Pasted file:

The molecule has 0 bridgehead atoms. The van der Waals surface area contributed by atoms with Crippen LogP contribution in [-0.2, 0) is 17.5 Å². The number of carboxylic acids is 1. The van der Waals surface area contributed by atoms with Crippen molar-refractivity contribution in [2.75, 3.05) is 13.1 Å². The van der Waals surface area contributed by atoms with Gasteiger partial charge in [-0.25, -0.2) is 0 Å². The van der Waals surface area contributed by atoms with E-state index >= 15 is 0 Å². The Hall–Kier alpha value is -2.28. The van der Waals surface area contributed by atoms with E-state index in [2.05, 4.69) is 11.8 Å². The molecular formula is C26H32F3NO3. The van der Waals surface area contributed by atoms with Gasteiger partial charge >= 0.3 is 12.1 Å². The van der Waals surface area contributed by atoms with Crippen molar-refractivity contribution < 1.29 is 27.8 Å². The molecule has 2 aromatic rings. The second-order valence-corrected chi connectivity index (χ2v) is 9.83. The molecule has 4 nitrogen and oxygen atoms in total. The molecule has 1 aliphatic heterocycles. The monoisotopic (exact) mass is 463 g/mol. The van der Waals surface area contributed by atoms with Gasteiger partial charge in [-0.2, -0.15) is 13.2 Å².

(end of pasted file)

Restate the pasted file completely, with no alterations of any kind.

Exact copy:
The molecule has 0 bridgehead atoms. The van der Waals surface area contributed by atoms with Crippen LogP contribution in [-0.2, 0) is 17.5 Å². The number of carboxylic acids is 1. The van der Waals surface area contributed by atoms with Crippen molar-refractivity contribution in [2.75, 3.05) is 13.1 Å². The van der Waals surface area contributed by atoms with Gasteiger partial charge in [-0.25, -0.2) is 0 Å². The van der Waals surface area contributed by atoms with E-state index >= 15 is 0 Å². The Hall–Kier alpha value is -2.28. The van der Waals surface area contributed by atoms with E-state index in [2.05, 4.69) is 11.8 Å². The molecular formula is C26H32F3NO3. The van der Waals surface area contributed by atoms with Gasteiger partial charge >= 0.3 is 12.1 Å². The van der Waals surface area contributed by atoms with Crippen molar-refractivity contribution < 1.29 is 27.8 Å². The molecule has 2 aromatic rings. The second-order valence-corrected chi connectivity index (χ2v) is 9.83. The molecule has 4 nitrogen and oxygen atoms in total. The molecule has 1 aliphatic heterocycles. The monoisotopic (exact) mass is 463 g/mol. The van der Waals surface area contributed by atoms with Gasteiger partial charge in [-0.2, -0.15) is 13.2 Å².